Cisco, Citrix team on enterprise desktop virtualization

The combined package for running a large number of virtual desktops across an organization should cut the costs of deployment

Hoping to ease a typically arduous deployment process, Citrix and Cisco Systems are jointly offering a package for running a large number of virtual desktops across an organization.

The idea behind the as-yet-unnamed offering is to "bring simplicity to the desktop market," said Jackie Ross, a Cisco vice president.

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The package includes Citrix's XenDesktop, which is VDI (Virtual Desktop Infrastructure) software that downloads an operating system to a desktop computer from a centralized pool of servers. The package also includes Cisco's Unified Computing System, an integrated assemblage of blade servers, switches, storage adapters, and networking fabric.

By teaming with Cisco, Citrix is hoping to distinguish its offering in the increasingly crowded VDI space, which also includes products such as VMware View and Red Hat Enterprise Virtualization.

The basic starter kit will provide remote access for up to 300 users. The companies will provide "expansion packs," as Ross described them, for an additional 400 users per pack. The system should be able to scale to "tens of thousands of users," Ross said.

The package benefits from engineering customization, which should cut the costs of deployment, executives from both companies said during a press conference. For instance, it will include extended-memory B250 blade servers from Cisco. The memory extensions should boost the number of desktops each blade server can maintain by 20 percent, or up to 100 users of high-memory applications.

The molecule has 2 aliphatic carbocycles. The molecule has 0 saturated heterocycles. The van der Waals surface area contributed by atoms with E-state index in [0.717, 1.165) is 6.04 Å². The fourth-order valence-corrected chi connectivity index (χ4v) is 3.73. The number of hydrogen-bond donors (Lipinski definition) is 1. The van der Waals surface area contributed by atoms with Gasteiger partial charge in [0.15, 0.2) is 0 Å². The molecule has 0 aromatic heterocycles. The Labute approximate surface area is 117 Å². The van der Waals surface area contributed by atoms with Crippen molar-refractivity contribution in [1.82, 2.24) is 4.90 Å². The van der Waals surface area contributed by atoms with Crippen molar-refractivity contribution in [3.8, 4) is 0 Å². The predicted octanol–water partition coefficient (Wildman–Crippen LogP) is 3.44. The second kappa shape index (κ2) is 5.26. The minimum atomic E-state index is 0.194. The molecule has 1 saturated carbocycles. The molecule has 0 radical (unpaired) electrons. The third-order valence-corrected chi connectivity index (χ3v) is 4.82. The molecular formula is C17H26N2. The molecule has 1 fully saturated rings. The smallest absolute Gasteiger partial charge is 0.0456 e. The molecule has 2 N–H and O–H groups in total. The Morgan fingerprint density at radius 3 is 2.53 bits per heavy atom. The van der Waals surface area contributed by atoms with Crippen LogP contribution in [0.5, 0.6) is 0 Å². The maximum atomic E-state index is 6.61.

"We can offer up to four times more memory in a two-socket blade," Ross said, adding that, "More often than not, memory becomes the bottleneck, not the CPUs. So customers will require [fewer] blades to support the same number of virtual desktops."

The system will run 10 Gigabit Ethernet, with connections to storage using either FCoE (Fibre Channel over Ethernet) or Fibre Channel. Each switch should accommodate up to 320 blade servers.

Because XenDesktop uses Citrix's HDX (High-Definition User Experience), a set of streaming protocols, users should be able to access desktops over great distances by way of a WAN (Wide Area Network), said Citrix vice president Sumit Dhawan.

The software was built with an "open architecture," Dhawan said. It will be able to support multiple client devices, storage back-ends and hypervisors. This package can use either XenServer or VMware's ESX Server, and will support Microsoft's Hyper-V in the near future, Dhawan said.

The companies are not providing storage with the package, but they do offer profiles to help customers hook their systems to their NetApp products and other brands of back-end storage.

The package is available now, though Cisco and Citrix representatives declined to provide the price of the product to the press. The companies will provide a single support telephone line for both installation and post-installation issues arising from either company's products.

While VDI has been around for several years, Microsoft's release of Windows 7 was widely seen as a catalyst for greater adoption, even if enterprise deployment remains sluggish.

Joab Jackson covers enterprise software and general technology breaking news for The IDG News Service. Follow Joab on Twitter at @Joab_Jackson. Joab's email address is Joab_Jackson@idg.com

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